[Hpn] Homeless Who Died in S.F. Are Remembered

chance martin streetsheet@sf-homeless-coalition.org
Fri, 22 Dec 2000 16:22:25 -0700

Homeless Who Died in S.F. Are Remembered
So far this year, 155 have perished on streets
Kelly St. John, Kathleen Sullivan, Kevin Fagan, Chronicle Staff Writers
Friday, December 22, 2000
©2000 San Francisco Chronicle



The sun slipped down on the longest night of the year yesterday as a crowd
of homeless people and their friends came together in the cold outside City
Hall, lighting candles and praying.

They mourned the homeless who died this year on the streets of San Francisco
as a minister read aloud the names of the 155 dead: Trent Hayward, the
homeless writer who never woke up in June in the dirt near City Hall; Jane
Doe No. 25, who plunged to her death from a hotel room in September; the
"Voodoo Man," who died in a still unsolved hit and run on Dec. 3.

For many of those who perished alone and anonymous in doorways, sidewalks
and parks, yesterday's annual service was probably their only moment of

"It's right that we come together to remember their lives and mourn their
deaths," Rev. Glenda Hope told the crowd of 200. "We are all a part of the
tragedy and the injustice that we see manifested here."

The San Francisco Coalition on Homelessness chose yesterday to initiate a
poster campaign designed to raise awareness of homeless deaths. The posters,
displayed at various locations in the city, show the silhouette of a body,
symbolizing one of the homeless who died.

Last year, the coalition counted 183 who died on the streets. The city's
official tally, by the city's Department of Public Health, had 169 homeless
dead for 1999, an all-time record. This year, the health department has
confirmed 104 homeless deaths so far, but the final tally will not be issued
until next year, after officials check the housing status of other people
found dead on the streets.

One poster marks the place where Hayward died, in a corner at McAllister and
Larkin Streets.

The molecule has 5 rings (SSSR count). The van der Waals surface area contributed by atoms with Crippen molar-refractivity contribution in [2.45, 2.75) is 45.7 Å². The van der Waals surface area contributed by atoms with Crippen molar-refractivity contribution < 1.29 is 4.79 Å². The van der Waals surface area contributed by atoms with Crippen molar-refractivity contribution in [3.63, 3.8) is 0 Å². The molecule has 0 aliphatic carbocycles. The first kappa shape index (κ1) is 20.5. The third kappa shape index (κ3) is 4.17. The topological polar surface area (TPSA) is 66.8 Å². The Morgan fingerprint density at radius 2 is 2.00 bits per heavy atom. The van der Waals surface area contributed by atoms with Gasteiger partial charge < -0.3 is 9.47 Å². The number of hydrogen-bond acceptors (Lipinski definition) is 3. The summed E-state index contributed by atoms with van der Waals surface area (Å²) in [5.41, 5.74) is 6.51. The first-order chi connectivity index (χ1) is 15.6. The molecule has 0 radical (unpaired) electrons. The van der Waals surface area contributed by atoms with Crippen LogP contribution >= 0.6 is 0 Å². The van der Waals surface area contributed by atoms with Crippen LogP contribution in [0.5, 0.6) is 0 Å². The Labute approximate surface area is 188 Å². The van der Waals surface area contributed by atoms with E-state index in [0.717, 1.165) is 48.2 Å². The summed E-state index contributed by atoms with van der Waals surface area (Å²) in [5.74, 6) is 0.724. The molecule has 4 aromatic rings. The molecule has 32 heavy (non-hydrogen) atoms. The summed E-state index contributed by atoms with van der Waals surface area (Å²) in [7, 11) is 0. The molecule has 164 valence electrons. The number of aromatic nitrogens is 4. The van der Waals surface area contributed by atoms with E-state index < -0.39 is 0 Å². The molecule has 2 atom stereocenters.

Hayward, 34, was a homeless writer who had landed a job with the San
Francisco Bay Guardian a week before he died.

Victoria Mercado stopped yesterday and gazed at the poster through the
wrought iron fence that now surrounds the area's overgrown lawn.

It was too far away to see the fine print at the bottom: "This poster
symbolizes just one of the 183 homeless deaths on the streets of San
Francisco last year."

But Mercado could see the letters, printed in bright red across the
silhouette's chest and shoulders: "Preventable Death #24."

"When I see that I wonder if it resembles somebody that's homeless, somebody
that's lost, somebody with nowhere to live -- and they ended the line in
death," said Mercado, 49, a substance-abuse counselor. "It's sad it has to
stop like this." 

Homeless people who die on the streets, if not claimed within 30 days, are
cremated by the city. Their ashes are poured into the waters off the Golden
Gate without ceremony.

But yesterday, even those who disappeared into the waves had mourners. At
least for a few hours.

At the memorial service, the names were many: some known before the
ceremony, some not. Some were just pseudonyms for indigents who died without
identity, like the "Voodoo Man," who died on Potrero Hill outside the
offices of Listen.com.

Workers at the dot-com, along with a local soup kitchen and union members
from the nearby United Parcel Service office are raising money to give him a
private cremation and ceremony.

Among the crowd were the homeless like Alf Jensen, who came to mourn his
camp mate, James. The two slept in nearby storefronts on Sutter and Post
Streets until James died four weeks ago.

"I'm here for James," Jensen, 46, said. "He was a nice guy. Died of
pneumonia. He had HIV. He was quiet about it. I didn't realize he was as
sick as he was." 

Every year for more than a decade, more than 100 homeless people have died
on the streets like James, according to Terry Messman, editor of the
homeless newspaper, Street Spirit.

"Poverty steals everything a person has, making them nameless and faceless
to mainstream society," Messman said. "And when they die, instead of being
mourned and given a dignified service, they are forgotten and their bodies
are treated like garbage to be turned into ashes.

"How can this be in America?"

E-mail Kathleen Sullivan at ksullivan@sfchronicle.com, Kelly St. John at
kstjohn@sfchronicle.com and Kevin Fagan at kfagan@sfchronicle.com.

©2000 San Francisco Chronicle   Page A27


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